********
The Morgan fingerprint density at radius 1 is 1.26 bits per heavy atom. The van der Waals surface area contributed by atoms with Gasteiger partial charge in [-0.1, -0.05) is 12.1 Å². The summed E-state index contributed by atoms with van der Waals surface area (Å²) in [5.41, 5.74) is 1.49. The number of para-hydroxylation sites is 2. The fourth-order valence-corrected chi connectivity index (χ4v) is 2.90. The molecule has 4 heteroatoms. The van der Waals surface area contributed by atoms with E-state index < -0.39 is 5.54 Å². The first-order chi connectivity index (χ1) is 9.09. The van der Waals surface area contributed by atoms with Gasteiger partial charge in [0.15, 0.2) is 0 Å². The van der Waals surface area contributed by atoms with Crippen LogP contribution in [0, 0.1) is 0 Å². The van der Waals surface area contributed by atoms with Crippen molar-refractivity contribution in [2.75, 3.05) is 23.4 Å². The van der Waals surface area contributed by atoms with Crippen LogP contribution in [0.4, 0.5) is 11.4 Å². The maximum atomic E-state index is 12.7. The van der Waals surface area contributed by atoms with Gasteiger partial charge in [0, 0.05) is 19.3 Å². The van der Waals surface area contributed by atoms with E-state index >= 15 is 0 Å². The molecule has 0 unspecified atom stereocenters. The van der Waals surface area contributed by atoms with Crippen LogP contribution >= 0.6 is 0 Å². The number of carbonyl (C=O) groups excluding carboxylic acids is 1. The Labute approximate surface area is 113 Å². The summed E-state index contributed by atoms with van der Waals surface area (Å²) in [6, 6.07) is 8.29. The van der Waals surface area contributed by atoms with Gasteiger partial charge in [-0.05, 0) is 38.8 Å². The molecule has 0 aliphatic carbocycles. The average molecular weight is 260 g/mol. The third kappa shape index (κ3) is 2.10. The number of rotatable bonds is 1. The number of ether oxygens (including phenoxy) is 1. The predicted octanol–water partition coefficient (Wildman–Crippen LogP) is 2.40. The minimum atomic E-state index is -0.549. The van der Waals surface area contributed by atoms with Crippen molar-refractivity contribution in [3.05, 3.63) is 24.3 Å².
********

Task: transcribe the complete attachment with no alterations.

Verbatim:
The Morgan fingerprint density at radius 1 is 1.26 bits per heavy atom. The van der Waals surface area contributed by atoms with Gasteiger partial charge in [-0.1, -0.05) is 12.1 Å². The summed E-state index contributed by atoms with van der Waals surface area (Å²) in [5.41, 5.74) is 1.49. The number of para-hydroxylation sites is 2. The fourth-order valence-corrected chi connectivity index (χ4v) is 2.90. The molecule has 4 heteroatoms. The van der Waals surface area contributed by atoms with E-state index < -0.39 is 5.54 Å². The first-order chi connectivity index (χ1) is 9.09. The van der Waals surface area contributed by atoms with Gasteiger partial charge in [0.15, 0.2) is 0 Å². The van der Waals surface area contributed by atoms with Crippen LogP contribution in [0, 0.1) is 0 Å². The van der Waals surface area contributed by atoms with Crippen molar-refractivity contribution in [2.75, 3.05) is 23.4 Å². The van der Waals surface area contributed by atoms with Crippen LogP contribution in [0.4, 0.5) is 11.4 Å². The maximum atomic E-state index is 12.7. The van der Waals surface area contributed by atoms with Gasteiger partial charge in [0, 0.05) is 19.3 Å². The van der Waals surface area contributed by atoms with E-state index >= 15 is 0 Å². The molecule has 0 unspecified atom stereocenters. The van der Waals surface area contributed by atoms with Crippen LogP contribution >= 0.6 is 0 Å². The number of carbonyl (C=O) groups excluding carboxylic acids is 1. The Labute approximate surface area is 113 Å². The summed E-state index contributed by atoms with van der Waals surface area (Å²) in [6, 6.07) is 8.29. The van der Waals surface area contributed by atoms with Gasteiger partial charge in [-0.05, 0) is 38.8 Å². The molecule has 0 aliphatic carbocycles. The average molecular weight is 260 g/mol. The third kappa shape index (κ3) is 2.10. The number of rotatable bonds is 1. The number of ether oxygens (including phenoxy) is 1. The predicted octanol–water partition coefficient (Wildman–Crippen LogP) is 2.40. The minimum atomic E-state index is -0.549. The van der Waals surface area contributed by atoms with Crippen molar-refractivity contribution in [3.05, 3.63) is 24.3 Å².